COURAGE TO TODAY'S aspiring rock star. In 1967, The Byrds could afford to be gently cynical about the tainted prospect of pop acclaim (“with your hair swung right / and your pants too tight / It’s gonna be alright,” they sang, mocking The Monkees, in “So You Want to Be a Rock ’n’ Roll Star”). After all, they had already made their fortune by transforming “Mr. Tambourine Man,” the sodden, slightly subversive Bob Dylan folk song, into a jangly pop tune delivered with a crooked smile. By now that song has been covered countless times, “jangle-pop” is a well-worn (not to say worn-out) genre, and there’s 70-years worth of rock back-catalog to reckon with, along with scores of Retromaniacs who have repurposed every flicker of rock ’n’ roll flame. What’s a youngster with a USB Stratocaster to do?
Ask Ian Svenonius, a DIY rock musician who has had an influential 25 year career. His latest book, Supernatural Strategies for Making a Rock ’n’ Roll Group: A How-To Guide, promises to reveal the inside scoop on forming a band, “empowering” the reader to “tour the world, and record [...] so as to create a myth which might define a generation, inspire a movement [...] You might even perform at the All Tomorrow’s Parties Festival if you play your cards right.” Svenonius should know: he’s done all that, and yes, he’s also harmonizing with The Byrds here, updating their sardonic note about rock bands' constricted prospects. A good group may “define a generation,” but the high-water mark today is playing a “curated” festival on an upscale New York pier, where the Velvet Underground references are always just so (ATP was rebranded “I’ll Be Your Mirror” when it came to New York last year; Svenonius’s reunited band The Make-Up played).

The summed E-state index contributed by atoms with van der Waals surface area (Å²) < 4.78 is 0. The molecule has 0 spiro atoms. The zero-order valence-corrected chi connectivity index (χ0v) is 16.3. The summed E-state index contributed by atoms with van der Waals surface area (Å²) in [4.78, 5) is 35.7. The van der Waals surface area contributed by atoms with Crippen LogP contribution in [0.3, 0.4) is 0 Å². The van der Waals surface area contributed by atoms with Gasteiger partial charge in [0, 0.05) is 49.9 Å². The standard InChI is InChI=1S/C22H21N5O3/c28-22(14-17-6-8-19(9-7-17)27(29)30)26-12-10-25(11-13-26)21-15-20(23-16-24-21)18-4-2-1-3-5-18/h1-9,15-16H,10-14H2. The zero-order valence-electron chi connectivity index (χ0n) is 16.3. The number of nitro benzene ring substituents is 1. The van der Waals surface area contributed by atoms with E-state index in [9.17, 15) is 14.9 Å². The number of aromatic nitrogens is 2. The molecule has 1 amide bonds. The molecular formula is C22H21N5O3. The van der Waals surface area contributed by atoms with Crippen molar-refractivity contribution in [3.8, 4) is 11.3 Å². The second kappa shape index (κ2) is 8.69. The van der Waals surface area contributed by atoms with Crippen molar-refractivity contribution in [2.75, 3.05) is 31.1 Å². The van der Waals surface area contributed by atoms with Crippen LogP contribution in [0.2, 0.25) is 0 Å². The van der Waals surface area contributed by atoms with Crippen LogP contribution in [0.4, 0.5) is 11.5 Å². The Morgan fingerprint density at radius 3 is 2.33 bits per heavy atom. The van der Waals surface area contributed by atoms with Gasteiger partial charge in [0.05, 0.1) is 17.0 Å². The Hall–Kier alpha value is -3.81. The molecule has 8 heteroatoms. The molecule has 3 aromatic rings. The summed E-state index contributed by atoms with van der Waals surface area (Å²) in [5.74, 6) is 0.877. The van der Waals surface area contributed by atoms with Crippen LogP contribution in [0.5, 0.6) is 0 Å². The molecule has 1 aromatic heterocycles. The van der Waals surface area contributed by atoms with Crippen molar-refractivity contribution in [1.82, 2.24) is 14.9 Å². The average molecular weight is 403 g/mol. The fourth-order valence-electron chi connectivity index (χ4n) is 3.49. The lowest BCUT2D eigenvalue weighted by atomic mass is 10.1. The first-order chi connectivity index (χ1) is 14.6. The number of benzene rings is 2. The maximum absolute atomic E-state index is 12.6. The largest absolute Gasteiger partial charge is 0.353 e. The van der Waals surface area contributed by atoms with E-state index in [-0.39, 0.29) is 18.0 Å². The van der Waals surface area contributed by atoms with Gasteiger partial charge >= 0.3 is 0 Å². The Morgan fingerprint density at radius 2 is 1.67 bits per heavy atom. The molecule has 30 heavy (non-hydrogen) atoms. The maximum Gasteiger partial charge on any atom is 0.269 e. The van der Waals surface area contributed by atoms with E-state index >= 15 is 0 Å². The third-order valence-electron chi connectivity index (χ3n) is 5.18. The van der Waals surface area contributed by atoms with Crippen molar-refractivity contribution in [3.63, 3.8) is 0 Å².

That glib invocation of “empowerment” via rock ’n’ roll is a signature of Svenonius’s style. He’s earned a cult following for a kind of satire that bristles with arch provocation. On one level, Supernatural Strategies is a spoof of the very idea of a rock ’n’ roll book. On another, though, it’s serious and slyly insightful about the music-industry machinations and socio-political forces that make it possible for a band to “define a generation.” (The Byrds were on to something.) It is also personal: nearly every sentence has an undercurrent of mordant lament about how the 1990s underground music scene Svenonius helped create has become fodder for a certain kind of fantasy about lost authenticity — just like so many countercultural styles that have come and gone before.
And though Svenonius plays it cool, the decline of underground music into a procession of increasingly empty signifiers must be wrenching to him. Over the past three decades, Svenonius has released dozens of albums as the front man of various bands that combine radical style, subversive politics, and clever jibes at the mainstream. His first, and most influential outfit, the Nation of Ulysses, released their debut LP 13-Point Program to Destroy America in 1991 on the Washington D.C.-based Dischord label; their 1992 follow-up, Plays Pretty for Baby, is a DIY classic, made in exile from the spotlight then illuminating “alternative” rock. The album is deliberately cultish: ...read more